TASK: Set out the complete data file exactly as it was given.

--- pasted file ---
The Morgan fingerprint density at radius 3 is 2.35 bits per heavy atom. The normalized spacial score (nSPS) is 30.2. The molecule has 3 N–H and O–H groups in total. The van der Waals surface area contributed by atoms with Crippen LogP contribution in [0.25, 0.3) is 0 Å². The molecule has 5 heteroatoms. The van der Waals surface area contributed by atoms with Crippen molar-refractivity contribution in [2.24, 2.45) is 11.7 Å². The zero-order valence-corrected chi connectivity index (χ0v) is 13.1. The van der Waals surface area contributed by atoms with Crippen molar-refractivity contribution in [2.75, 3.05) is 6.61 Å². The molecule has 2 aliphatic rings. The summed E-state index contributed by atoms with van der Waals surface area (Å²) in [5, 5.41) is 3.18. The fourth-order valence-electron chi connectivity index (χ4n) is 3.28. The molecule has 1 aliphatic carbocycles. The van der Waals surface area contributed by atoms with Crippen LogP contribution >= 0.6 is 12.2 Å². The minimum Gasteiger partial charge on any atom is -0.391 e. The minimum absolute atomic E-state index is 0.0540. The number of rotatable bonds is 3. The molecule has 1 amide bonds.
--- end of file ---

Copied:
The Morgan fingerprint density at radius 3 is 2.35 bits per heavy atom. The normalized spacial score (nSPS) is 30.2. The molecule has 3 N–H and O–H groups in total. The van der Waals surface area contributed by atoms with Crippen LogP contribution in [0.25, 0.3) is 0 Å². The molecule has 5 heteroatoms. The van der Waals surface area contributed by atoms with Crippen molar-refractivity contribution in [2.24, 2.45) is 11.7 Å². The zero-order valence-corrected chi connectivity index (χ0v) is 13.1. The van der Waals surface area contributed by atoms with Crippen molar-refractivity contribution in [2.75, 3.05) is 6.61 Å². The molecule has 2 aliphatic rings. The summed E-state index contributed by atoms with van der Waals surface area (Å²) in [5, 5.41) is 3.18. The fourth-order valence-electron chi connectivity index (χ4n) is 3.28. The molecule has 1 aliphatic carbocycles. The van der Waals surface area contributed by atoms with Crippen LogP contribution >= 0.6 is 12.2 Å². The minimum Gasteiger partial charge on any atom is -0.391 e. The minimum absolute atomic E-state index is 0.0540. The number of rotatable bonds is 3. The molecule has 1 amide bonds.